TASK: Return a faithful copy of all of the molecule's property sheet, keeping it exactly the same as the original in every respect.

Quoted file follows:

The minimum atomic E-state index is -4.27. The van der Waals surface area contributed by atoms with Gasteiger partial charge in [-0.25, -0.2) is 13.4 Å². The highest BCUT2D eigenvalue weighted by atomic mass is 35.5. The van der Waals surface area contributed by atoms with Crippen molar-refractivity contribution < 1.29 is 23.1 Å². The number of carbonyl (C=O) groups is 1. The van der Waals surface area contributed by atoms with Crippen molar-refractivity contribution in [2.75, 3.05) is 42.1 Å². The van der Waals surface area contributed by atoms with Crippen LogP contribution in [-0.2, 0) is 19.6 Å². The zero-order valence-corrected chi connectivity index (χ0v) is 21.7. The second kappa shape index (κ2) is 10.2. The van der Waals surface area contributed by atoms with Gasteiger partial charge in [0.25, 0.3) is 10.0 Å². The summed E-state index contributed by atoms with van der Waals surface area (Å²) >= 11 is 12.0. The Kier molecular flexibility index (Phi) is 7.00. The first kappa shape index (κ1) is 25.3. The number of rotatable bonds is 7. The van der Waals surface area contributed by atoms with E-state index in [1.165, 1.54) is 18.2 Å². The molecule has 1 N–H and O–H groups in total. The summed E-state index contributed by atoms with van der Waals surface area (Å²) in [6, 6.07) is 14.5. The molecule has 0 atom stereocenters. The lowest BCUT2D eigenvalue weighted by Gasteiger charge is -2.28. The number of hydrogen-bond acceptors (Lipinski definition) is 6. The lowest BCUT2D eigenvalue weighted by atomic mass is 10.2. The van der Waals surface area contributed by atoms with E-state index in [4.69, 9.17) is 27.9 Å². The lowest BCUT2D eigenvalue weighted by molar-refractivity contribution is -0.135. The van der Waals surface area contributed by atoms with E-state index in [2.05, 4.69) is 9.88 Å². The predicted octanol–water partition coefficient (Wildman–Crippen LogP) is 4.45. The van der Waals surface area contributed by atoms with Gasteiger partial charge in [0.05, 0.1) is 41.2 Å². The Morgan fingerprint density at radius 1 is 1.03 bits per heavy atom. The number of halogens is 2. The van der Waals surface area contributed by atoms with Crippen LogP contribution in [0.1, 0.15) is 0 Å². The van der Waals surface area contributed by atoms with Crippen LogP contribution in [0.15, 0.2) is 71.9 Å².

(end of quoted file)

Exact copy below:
The minimum atomic E-state index is -4.27. The van der Waals surface area contributed by atoms with Gasteiger partial charge in [-0.25, -0.2) is 13.4 Å². The highest BCUT2D eigenvalue weighted by atomic mass is 35.5. The van der Waals surface area contributed by atoms with Crippen molar-refractivity contribution < 1.29 is 23.1 Å². The number of carbonyl (C=O) groups is 1. The van der Waals surface area contributed by atoms with Crippen molar-refractivity contribution in [2.75, 3.05) is 42.1 Å². The van der Waals surface area contributed by atoms with Crippen LogP contribution in [-0.2, 0) is 19.6 Å². The zero-order valence-corrected chi connectivity index (χ0v) is 21.7. The second kappa shape index (κ2) is 10.2. The van der Waals surface area contributed by atoms with Gasteiger partial charge in [0.25, 0.3) is 10.0 Å². The summed E-state index contributed by atoms with van der Waals surface area (Å²) >= 11 is 12.0. The Kier molecular flexibility index (Phi) is 7.00. The first kappa shape index (κ1) is 25.3. The number of rotatable bonds is 7. The van der Waals surface area contributed by atoms with E-state index in [1.165, 1.54) is 18.2 Å². The molecule has 1 N–H and O–H groups in total. The summed E-state index contributed by atoms with van der Waals surface area (Å²) in [6, 6.07) is 14.5. The molecule has 0 atom stereocenters. The lowest BCUT2D eigenvalue weighted by Gasteiger charge is -2.28. The number of hydrogen-bond acceptors (Lipinski definition) is 6. The lowest BCUT2D eigenvalue weighted by atomic mass is 10.2. The van der Waals surface area contributed by atoms with E-state index in [4.69, 9.17) is 27.9 Å². The lowest BCUT2D eigenvalue weighted by molar-refractivity contribution is -0.135. The van der Waals surface area contributed by atoms with E-state index in [2.05, 4.69) is 9.88 Å². The predicted octanol–water partition coefficient (Wildman–Crippen LogP) is 4.45. The van der Waals surface area contributed by atoms with Gasteiger partial charge in [0.05, 0.1) is 41.2 Å². The Morgan fingerprint density at radius 1 is 1.03 bits per heavy atom. The number of halogens is 2. The van der Waals surface area contributed by atoms with Crippen LogP contribution in [0.1, 0.15) is 0 Å². The van der Waals surface area contributed by atoms with Crippen LogP contribution in [0.15, 0.2) is 71.9 Å².